Hilary Mantel Biography
(1952– ), The Spectator, Every Day Is Mother's Day, Vacant Possession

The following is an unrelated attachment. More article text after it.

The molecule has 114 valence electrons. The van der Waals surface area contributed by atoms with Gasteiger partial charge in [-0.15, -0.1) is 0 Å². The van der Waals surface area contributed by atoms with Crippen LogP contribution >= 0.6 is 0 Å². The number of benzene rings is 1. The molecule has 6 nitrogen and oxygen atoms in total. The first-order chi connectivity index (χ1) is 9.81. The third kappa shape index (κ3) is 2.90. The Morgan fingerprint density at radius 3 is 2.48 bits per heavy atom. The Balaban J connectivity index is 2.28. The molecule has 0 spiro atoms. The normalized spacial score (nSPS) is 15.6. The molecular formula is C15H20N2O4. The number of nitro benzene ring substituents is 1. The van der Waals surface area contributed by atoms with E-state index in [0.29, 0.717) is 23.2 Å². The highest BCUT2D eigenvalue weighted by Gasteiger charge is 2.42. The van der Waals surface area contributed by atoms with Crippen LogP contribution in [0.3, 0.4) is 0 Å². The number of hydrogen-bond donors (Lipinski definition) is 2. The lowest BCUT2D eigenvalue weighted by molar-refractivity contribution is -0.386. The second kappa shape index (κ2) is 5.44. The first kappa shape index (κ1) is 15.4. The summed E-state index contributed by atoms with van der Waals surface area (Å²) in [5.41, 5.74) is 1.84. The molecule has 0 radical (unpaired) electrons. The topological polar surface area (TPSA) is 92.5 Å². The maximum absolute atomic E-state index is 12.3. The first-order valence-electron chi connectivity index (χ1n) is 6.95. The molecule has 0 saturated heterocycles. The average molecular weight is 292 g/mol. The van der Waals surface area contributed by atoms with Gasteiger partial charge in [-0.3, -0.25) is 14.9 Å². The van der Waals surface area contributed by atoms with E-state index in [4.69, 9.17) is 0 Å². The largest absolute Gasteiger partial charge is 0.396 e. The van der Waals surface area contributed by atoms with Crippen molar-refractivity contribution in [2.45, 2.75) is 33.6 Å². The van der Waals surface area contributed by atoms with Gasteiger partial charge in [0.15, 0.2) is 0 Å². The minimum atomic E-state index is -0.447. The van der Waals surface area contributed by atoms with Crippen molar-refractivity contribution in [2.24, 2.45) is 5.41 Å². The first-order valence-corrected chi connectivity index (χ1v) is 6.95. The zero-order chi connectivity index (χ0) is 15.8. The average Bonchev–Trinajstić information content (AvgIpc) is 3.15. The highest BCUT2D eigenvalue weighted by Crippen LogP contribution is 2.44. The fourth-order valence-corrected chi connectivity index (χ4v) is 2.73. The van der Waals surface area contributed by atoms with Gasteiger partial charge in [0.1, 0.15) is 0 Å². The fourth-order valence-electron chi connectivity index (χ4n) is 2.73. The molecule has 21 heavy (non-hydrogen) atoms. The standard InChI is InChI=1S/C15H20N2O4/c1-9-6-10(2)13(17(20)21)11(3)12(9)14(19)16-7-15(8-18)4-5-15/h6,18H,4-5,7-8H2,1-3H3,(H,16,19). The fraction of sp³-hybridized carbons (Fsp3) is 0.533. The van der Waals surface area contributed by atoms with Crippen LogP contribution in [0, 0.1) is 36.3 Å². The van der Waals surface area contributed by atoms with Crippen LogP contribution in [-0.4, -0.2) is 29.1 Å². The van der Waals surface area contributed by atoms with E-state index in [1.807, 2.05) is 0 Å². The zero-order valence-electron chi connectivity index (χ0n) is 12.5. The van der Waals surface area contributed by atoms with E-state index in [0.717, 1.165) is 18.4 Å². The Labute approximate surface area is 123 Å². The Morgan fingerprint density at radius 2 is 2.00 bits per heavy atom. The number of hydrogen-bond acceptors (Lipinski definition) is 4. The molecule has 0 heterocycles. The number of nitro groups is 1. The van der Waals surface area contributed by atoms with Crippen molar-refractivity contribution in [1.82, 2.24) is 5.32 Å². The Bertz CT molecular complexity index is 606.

British novelist, born in Derbyshire, educated at the London School of Economics and Sheffield University. She worked in Africa and the Middle East for eight years, and in 1987 became film critic for The Spectator. Her novels are noted for their acerbic wit, their exposure of hypocrisy, and their fascination with the grotesque and with madness and obsession. Every Day Is Mother's Day (1985), a blackly comic tale about a disturbed woman and her mentally handicapped daughter, was followed by Vacant Possession (1986) and Eight Months on Ghazzah Street (1988). A mill town in the north of England during the 1950s is the setting for Fludd (1989), a kind of contemporary fairy tale in which an alchemist posing as a curate transforms the desolate lives of a nun and a priest and brings a spiritual and sensual awakening to the village. More panoramic in scope, A Place of Greater Safety (1992) is set during the French Revolution and concerns the rise and fall of three committed revolutionaries, Camille Desmoulins, Danton, and Robespierre. The novel was widely admired for the vividness with which it dramatized historical events, and for its convincing portrayal of character. A Change of Climate (1994), set in the early 1980s, concerns a missionary and his wife, who have returned after many years in Africa to the north of England. An Experiment in Love (1995) is a psychological drama depicting the rivalry between two poor but respectable Catholic girls who compete, as schoolgirls and later as students at London University in the 1960s, for moral and academic superiority.